Gonzalo Roza of Fundeps in Argentina said: “While Argentina is going through a complicated economic situation, with high inflation rates that particularly affect sectors with fewer resources, the program with the IMF poses a series of contradictions and inconsistencies, as reflected in this study. Being able to strike a fair balance between the need to solve some of Argentina’s most pressing macroeconomic problems -such as inflation and fiscal deficit- while preventing the weight of the adjustment measures from falling on the most disadvantaged and marginalized sectors; and without neglecting the climate commitments that allow progress towards a fair energy transition, will mark the success or failure of a program that has been widely criticized by various sectors of society and that consider the debt with the IMF as illegitimate. In this framework, both the Argentine government and the IMF must ensure that the implementation of the agreement is not carried out from a purely economic perspective -replicating old recipes that have failed in the past- and that, on the contrary, put human rights and the green transition at the center of the debate.”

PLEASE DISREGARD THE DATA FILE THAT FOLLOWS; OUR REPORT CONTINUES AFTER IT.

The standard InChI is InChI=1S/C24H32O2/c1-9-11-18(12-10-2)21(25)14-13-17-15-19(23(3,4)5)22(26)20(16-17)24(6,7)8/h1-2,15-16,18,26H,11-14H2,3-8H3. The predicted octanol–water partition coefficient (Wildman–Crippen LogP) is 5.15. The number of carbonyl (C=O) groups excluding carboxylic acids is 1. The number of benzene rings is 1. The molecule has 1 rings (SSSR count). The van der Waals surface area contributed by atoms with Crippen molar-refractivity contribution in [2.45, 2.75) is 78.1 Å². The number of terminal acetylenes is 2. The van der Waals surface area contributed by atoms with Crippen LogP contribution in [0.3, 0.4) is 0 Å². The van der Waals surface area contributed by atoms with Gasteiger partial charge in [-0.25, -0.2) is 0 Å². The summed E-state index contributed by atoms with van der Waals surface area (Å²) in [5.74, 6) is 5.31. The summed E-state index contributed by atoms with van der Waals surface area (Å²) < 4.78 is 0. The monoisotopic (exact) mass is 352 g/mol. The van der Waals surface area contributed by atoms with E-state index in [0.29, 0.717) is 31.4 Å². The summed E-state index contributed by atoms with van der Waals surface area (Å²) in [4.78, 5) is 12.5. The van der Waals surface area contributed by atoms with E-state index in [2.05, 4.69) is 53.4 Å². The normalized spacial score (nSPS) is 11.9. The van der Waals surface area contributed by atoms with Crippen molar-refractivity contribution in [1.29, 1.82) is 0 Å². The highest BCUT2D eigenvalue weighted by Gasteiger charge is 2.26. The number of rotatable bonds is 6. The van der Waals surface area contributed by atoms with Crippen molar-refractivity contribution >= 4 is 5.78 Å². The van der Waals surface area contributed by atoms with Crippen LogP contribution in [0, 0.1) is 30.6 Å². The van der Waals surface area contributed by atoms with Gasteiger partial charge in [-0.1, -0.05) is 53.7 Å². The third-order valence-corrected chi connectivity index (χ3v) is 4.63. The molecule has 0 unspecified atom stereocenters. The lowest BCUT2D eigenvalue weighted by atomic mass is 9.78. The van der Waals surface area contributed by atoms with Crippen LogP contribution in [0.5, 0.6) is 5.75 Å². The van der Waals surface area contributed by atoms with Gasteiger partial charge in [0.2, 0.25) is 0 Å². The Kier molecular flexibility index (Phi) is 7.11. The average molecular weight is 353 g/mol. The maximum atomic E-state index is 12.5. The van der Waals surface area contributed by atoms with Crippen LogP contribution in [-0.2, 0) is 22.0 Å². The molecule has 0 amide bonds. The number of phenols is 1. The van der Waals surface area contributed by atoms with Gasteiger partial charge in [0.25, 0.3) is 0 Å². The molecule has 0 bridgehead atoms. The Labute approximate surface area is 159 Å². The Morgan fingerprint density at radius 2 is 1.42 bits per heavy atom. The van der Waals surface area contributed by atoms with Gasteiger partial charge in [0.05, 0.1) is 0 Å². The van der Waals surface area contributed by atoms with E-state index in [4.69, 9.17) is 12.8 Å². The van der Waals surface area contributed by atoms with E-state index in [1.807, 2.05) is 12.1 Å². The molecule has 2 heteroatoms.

In Pakistan, IMF mandated tax reforms resulting in increased taxes for imported electric vehicles, wind turbines, and other renewable energy technologies. While the program did include energy subsidy and pricing reforms, these were informed by fiscal rather than climate concerns, and contributed to recent social unrest.

Zain Moulvi of Alternative Law Collective from Pakistan said: ” The present IMF program in Pakistan is actively derailing the nation’s quest for a just energy transition. They are doing this by imposing inhospitable tax and energy sector reforms as well as severe fiscal consolidation measures that have endangered the lives and livelihoods of some of the most climate vulnerable sections of the population. With the nation drowning in debt over 60 years of failed IMF programs, and another third of the population reeling from the devastating consequences of the recent floods, the time for gradual shifts and mitigation strategies is well past. An urgent process of climate adaptation is now the need of the hour. Besides overturning the taxes on renewable technologies, incentivizing local renewables industry, and suspending the fiscal austerity measures, the IMF will also need to move swiftly on debt cancellation, and on developing non-debt creating financing solutions for Pakistan.”